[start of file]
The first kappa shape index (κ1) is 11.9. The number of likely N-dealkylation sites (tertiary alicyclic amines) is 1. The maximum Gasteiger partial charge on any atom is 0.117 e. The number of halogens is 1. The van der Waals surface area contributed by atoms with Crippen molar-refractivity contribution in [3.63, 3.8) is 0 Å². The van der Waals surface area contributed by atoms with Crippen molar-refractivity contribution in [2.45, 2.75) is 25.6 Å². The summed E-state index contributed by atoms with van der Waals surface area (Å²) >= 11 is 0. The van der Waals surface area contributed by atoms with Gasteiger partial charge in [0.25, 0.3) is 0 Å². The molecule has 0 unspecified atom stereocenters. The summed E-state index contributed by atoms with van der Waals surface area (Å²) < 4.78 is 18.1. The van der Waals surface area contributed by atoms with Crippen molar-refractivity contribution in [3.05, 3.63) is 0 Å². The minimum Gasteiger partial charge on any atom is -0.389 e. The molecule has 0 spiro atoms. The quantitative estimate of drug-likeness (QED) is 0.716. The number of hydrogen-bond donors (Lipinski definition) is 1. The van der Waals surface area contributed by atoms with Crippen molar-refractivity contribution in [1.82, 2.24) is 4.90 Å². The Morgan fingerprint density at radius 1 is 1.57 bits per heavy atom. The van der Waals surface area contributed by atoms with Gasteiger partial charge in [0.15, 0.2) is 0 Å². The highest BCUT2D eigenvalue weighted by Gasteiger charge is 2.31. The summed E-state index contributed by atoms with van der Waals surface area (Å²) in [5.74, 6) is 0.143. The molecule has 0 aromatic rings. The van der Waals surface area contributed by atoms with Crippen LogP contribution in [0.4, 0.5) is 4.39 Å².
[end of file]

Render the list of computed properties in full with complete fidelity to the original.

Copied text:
The first kappa shape index (κ1) is 11.9. The number of likely N-dealkylation sites (tertiary alicyclic amines) is 1. The maximum Gasteiger partial charge on any atom is 0.117 e. The number of halogens is 1. The van der Waals surface area contributed by atoms with Crippen molar-refractivity contribution in [3.63, 3.8) is 0 Å². The van der Waals surface area contributed by atoms with Crippen molar-refractivity contribution in [2.45, 2.75) is 25.6 Å². The summed E-state index contributed by atoms with van der Waals surface area (Å²) >= 11 is 0. The van der Waals surface area contributed by atoms with Gasteiger partial charge in [0.25, 0.3) is 0 Å². The molecule has 0 unspecified atom stereocenters. The summed E-state index contributed by atoms with van der Waals surface area (Å²) < 4.78 is 18.1. The van der Waals surface area contributed by atoms with Crippen molar-refractivity contribution in [3.05, 3.63) is 0 Å². The minimum Gasteiger partial charge on any atom is -0.389 e. The molecule has 0 spiro atoms. The quantitative estimate of drug-likeness (QED) is 0.716. The number of hydrogen-bond donors (Lipinski definition) is 1. The van der Waals surface area contributed by atoms with Crippen molar-refractivity contribution in [1.82, 2.24) is 4.90 Å². The Morgan fingerprint density at radius 1 is 1.57 bits per heavy atom. The van der Waals surface area contributed by atoms with Gasteiger partial charge in [0.15, 0.2) is 0 Å². The highest BCUT2D eigenvalue weighted by Gasteiger charge is 2.31. The summed E-state index contributed by atoms with van der Waals surface area (Å²) in [5.74, 6) is 0.143. The molecule has 0 aromatic rings. The van der Waals surface area contributed by atoms with Crippen LogP contribution in [0.4, 0.5) is 4.39 Å².